The recent hack on Facebook was traced back to one infected website called iPhoneDevSDK.com, but now it seems there may have been up to three infected websites involved.

The target of the Trojan infection was not just aimed at one type of user, but spread across many industries. It’s also a very difficult virus to track down. I would definitely recommend overlapping different virus scanners on your system is you feel you are at risk. Better to be safe than sorry!

 

 

Tis’ the season

When is discount more than a deal? When that discount helps you make money. Superb.NET already boasts one of the best reseller programs in the industry. With rewards from referrals to graduated discounts that improve with performance. Resellers are even capable of generating up to $200K in revenue per year.

Now with the recent launch of the hosting industry’s first White Label cPanel Reseller Program, you are able to make the money and build your own brand. Superb.NET will do the background work, while you make the sales.  This can apply to any online based business you can think of (see blog post “Money, Money…” to read about a woman that makes $100K walking dogs). Superb.NET program include branded client panel, statements and free billing control panel. You can even add-on services where Superb.NET handles invoicing, unlimited 24/7 support and customer calls.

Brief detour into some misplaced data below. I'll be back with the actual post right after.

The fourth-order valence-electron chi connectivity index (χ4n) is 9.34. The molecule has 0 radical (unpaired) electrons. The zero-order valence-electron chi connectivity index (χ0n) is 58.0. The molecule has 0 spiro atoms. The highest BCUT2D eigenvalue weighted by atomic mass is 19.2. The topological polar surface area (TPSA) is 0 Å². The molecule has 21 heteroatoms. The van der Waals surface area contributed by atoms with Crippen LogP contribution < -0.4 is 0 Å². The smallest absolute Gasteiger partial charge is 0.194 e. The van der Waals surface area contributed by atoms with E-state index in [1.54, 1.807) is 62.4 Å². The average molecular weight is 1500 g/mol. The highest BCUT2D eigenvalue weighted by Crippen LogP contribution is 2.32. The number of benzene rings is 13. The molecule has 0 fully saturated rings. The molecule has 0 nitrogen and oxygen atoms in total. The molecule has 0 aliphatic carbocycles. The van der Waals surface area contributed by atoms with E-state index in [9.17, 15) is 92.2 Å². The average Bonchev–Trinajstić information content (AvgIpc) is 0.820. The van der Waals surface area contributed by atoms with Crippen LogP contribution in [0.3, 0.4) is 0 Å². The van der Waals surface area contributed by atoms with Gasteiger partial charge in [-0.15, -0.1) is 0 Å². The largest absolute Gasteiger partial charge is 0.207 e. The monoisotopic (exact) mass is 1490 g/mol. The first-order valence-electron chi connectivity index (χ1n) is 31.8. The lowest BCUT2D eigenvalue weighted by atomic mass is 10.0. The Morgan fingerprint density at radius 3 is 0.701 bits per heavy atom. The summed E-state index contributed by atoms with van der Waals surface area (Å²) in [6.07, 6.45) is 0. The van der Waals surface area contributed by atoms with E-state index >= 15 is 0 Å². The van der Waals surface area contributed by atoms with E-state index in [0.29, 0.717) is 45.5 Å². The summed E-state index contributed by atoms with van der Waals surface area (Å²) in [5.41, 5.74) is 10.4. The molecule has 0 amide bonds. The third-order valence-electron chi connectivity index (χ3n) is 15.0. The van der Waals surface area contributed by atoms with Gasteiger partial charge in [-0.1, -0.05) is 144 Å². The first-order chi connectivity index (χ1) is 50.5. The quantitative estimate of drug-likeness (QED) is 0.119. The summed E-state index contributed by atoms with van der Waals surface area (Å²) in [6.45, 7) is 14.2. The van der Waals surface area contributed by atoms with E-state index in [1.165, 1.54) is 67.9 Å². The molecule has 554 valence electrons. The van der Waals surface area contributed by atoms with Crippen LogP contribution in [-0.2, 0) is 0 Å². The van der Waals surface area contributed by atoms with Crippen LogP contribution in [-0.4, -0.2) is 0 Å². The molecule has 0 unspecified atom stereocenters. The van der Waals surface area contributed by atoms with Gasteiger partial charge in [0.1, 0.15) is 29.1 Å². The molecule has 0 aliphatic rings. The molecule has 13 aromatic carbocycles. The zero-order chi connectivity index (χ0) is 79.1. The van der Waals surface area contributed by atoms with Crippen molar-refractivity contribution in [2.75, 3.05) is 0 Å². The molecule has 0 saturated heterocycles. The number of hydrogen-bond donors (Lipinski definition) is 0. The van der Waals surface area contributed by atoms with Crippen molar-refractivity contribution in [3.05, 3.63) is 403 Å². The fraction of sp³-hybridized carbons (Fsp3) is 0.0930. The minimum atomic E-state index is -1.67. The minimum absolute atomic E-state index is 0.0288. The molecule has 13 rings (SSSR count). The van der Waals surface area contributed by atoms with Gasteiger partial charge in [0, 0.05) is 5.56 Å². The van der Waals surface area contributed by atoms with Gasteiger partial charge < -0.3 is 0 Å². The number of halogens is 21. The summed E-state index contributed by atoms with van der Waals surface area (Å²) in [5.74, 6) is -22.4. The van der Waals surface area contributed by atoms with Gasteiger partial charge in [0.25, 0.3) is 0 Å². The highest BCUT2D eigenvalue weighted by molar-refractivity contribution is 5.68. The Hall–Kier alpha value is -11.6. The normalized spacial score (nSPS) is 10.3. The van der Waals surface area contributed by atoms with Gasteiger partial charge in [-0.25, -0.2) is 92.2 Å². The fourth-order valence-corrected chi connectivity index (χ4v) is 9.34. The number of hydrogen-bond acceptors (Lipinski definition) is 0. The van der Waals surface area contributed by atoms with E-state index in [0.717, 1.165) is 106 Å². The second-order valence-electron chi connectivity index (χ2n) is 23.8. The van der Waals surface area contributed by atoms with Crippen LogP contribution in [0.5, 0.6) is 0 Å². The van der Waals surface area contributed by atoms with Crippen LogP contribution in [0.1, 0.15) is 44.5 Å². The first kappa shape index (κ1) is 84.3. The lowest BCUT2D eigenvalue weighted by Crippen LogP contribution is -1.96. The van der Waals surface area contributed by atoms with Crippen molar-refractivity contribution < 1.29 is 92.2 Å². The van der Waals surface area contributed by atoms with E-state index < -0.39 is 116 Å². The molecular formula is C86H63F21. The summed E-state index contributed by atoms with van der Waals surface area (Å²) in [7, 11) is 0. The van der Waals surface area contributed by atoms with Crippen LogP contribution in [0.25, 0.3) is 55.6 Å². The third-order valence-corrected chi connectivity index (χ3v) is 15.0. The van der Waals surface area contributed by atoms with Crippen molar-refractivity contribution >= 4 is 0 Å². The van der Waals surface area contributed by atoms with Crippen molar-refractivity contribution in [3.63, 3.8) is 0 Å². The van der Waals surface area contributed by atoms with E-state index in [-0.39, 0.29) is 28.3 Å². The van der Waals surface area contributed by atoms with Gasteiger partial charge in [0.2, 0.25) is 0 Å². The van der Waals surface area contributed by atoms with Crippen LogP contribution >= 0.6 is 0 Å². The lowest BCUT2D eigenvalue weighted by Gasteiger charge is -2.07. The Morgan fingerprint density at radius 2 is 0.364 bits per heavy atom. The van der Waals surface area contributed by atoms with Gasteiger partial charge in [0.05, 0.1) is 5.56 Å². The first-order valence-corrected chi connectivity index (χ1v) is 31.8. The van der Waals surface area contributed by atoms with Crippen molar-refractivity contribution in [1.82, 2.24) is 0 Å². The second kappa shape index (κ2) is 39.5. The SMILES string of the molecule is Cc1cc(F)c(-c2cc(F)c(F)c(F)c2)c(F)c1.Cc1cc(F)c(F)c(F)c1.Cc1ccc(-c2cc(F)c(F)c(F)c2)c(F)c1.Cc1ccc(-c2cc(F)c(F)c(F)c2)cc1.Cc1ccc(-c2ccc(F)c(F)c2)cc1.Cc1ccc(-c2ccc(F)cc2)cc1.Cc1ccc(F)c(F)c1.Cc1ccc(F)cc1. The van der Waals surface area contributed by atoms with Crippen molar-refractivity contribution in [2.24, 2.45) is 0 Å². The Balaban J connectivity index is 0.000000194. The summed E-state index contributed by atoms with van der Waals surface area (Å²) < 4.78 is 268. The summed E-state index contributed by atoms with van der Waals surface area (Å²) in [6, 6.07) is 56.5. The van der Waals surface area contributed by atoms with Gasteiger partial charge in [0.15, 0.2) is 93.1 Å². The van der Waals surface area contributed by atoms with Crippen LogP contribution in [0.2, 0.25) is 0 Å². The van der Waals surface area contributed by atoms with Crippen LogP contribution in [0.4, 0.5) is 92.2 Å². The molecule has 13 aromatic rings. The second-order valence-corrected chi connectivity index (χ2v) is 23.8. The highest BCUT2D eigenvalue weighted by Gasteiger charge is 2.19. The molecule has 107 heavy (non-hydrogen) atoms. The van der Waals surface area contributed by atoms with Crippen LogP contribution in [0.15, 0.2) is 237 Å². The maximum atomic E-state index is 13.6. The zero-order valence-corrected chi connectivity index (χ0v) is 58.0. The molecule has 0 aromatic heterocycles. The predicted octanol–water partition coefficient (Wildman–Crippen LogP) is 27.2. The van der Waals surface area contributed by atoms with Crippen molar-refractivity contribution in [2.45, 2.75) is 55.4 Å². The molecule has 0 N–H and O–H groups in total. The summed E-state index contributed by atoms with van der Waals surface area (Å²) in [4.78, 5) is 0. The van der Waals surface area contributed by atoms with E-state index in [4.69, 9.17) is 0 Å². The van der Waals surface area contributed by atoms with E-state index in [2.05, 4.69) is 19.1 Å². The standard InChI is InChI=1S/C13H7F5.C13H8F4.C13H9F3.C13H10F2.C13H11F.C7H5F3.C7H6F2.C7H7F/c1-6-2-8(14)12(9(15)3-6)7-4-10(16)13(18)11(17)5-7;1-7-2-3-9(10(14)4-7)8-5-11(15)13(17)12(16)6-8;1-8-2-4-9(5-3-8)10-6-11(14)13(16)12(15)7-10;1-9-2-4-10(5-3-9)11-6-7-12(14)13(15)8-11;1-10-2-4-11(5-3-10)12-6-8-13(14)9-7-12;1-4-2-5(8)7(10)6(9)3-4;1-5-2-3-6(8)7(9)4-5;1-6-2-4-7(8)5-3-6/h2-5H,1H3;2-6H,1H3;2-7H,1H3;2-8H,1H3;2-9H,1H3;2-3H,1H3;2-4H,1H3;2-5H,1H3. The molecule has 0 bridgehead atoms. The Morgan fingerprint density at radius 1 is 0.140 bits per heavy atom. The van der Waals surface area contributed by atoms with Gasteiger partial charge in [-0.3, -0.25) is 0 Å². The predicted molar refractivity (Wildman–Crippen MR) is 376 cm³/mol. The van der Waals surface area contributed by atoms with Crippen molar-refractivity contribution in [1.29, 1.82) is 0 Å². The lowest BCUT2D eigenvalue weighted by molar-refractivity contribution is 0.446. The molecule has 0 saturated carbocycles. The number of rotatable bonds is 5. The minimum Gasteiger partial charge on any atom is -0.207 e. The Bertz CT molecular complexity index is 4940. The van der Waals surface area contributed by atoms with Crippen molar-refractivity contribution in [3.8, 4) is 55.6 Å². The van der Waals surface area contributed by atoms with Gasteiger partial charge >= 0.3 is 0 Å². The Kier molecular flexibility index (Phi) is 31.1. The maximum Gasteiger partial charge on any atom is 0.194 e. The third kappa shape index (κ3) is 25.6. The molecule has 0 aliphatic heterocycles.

The best part about White Label cPanel Reseller Hosting; it is now 10% off on Superb.NET. All you need is the promo code RESELLER. How about 10% off to help you make money – a discount that is more than just a deal. Don’t hesitate because tis’ the season, but only until December 31, 2011.

 

 

2008 cPanel Conference

2008 cPanel ConferenceOne of the control panels offered at SuperbHosting.net, cPanel, will be holding their third annual cPanel Conference in Houston, Texas from June 11th, 2008 through to June 13th, 2008. A brief excerpt from the 2008 cPanel Conference page:

The conference this year promises to be more in depth, including more advanced topics than the previous years. There will be guest speakers in addition to cPanel Developers. Also taking place will be panel discussions with some of cPanel’s Developers and Technical Support Specialists.

With the upcoming release of cPanel Server Suite for Windows® scheduled for spring 2008, the conference will have several sessions geared towards the new product and how it will significantly enhance Windows® based hosting operations.

Topics being covered:

  • Languages & Localization
  • License Management
  • Ruby on Rails Administration
  • Security
  • cPanel Server Suite for Windows
  • Branding & Customization
  • FreeBSD Related Topics
  • Upcoming Features of cPanel 12
  • Troubleshooting
  • Mail & Spam
  • Account Transfers